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A Hard Lesson Learned About Cellulose Insulation Installation

By Caren Rose

Elvis Presley sang, “Wise men say… only fools rush in”. Well, I rushed in to get my attic insulated. Below is my story, and at the end are 10 great tips that I learned the hard way about insulation installation.

 

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I had a few extra dollars and decided to upgrade my home with cellulose attic insulation. I called a licensed company that had 43 pretty good reviews on Yelp (how could I go wrong?) to come over and give me a quote. Surprisingly, the company came prepared to put the insulation in – workers, equipment, insulation, and all. They said my attic looked good to blow insulation in today – right over everything else on my attic floor – including rat feces, old insulation, old debris, and 50 years of dust.  I repeatedly asked them if that was ok, and they assured me that it was. 

Cellulose insulation is comprised of loose-fill shredded paper that is usually treated with various chemicals to help prevent rodents, mold, and fire. The installer I hired said what he was using was non-toxic, and he would cut down on dust by misting it with water during install. It all sounded great to me. The installers were in and out in an hour, and I had 10 inches of blown-in cellulose insulation in my attic. Lucky me, so I thought. 

After they left, there was a strong smell in the house. I could even smell it when I stepped outside my house.  They said it would go away in a day, 2 days tops. A few days later, it still smelled, so I called and he said it will go away in a week at the longest. He continued to assure me that what I was breathing was non-toxic and not to worry.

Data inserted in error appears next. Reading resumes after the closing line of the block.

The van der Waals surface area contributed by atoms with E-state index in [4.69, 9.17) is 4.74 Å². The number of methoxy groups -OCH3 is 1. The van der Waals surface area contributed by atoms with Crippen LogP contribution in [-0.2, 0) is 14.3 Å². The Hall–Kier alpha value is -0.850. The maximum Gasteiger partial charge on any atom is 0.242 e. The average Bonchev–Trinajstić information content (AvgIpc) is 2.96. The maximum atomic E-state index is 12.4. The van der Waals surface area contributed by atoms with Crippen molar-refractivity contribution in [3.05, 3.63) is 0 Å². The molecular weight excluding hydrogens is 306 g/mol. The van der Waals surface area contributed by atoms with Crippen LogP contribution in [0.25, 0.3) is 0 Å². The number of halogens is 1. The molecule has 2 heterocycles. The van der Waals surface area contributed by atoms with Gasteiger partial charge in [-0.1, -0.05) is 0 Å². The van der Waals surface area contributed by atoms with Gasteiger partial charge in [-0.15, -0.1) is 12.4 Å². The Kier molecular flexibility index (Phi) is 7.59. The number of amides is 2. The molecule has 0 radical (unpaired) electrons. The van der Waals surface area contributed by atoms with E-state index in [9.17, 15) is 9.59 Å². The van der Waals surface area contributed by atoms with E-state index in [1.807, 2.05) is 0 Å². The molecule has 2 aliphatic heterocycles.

About a week into living with a dead fish smell on a daily basis, I became sick. As the smell continued, so did my phone calls to the installer. He became annoyed and said my house probably has air leaks from the attic into the house. Air Leaks? What was that, and why is he telling me this weeks after he installed?

As time went on, I was getting sicker – my symptoms included shortness of breath, chest pain, and asthma.  The smell lasted for over 5 weeks. I was so sick, I could no longer go into work. I knew there was something wrong. I moved out of my house after about 7 weeks to see if I would get better, and that is when I started to do intense sleuth work on the Internet to figure out what might be going on. 

I ended up calling the manufacturer of the cellulose insulation and explained what was going on. They explained to me that the particular insulation I had should not have been misted with water and that it was probably offgassing ammonium sulfate, by the description of the smell.  They led me to their Material Safety Data Sheet (MSDS), which tells about the chemicals in the insulation. By wetting the product, I believe this installer put my health in jeopardy. Ammonium sulfate is an upper respiratory irritant. Not knowing any of this at the time, and being repeatedly told that it was non-toxic and would go away, was not a good recipe.

So, do I really know what went wrong with my installation? I disputed my credit card charge to the installer, which prompted a phone call from him. The installer said he might have gotten a bad batch from the manufacturer and is now using another manufacturer as he was getting complaints. He somewhat ignored that I told him the label said “Dry install only” and said they mist that kind all the time. He said that in the future he would pay much more attention to someone calling and complaining. So was it a bad batch? Perhaps it was over misted more than his other installs? In either case, it was definitely installed improperly and I do feel that it was off gassing ammonium sulfate and that is not healthy at all. 

In this unfortunate journey, I have learned a lot about cellulose insulation and insulation installers. Here are some tips and precautions that should be taken: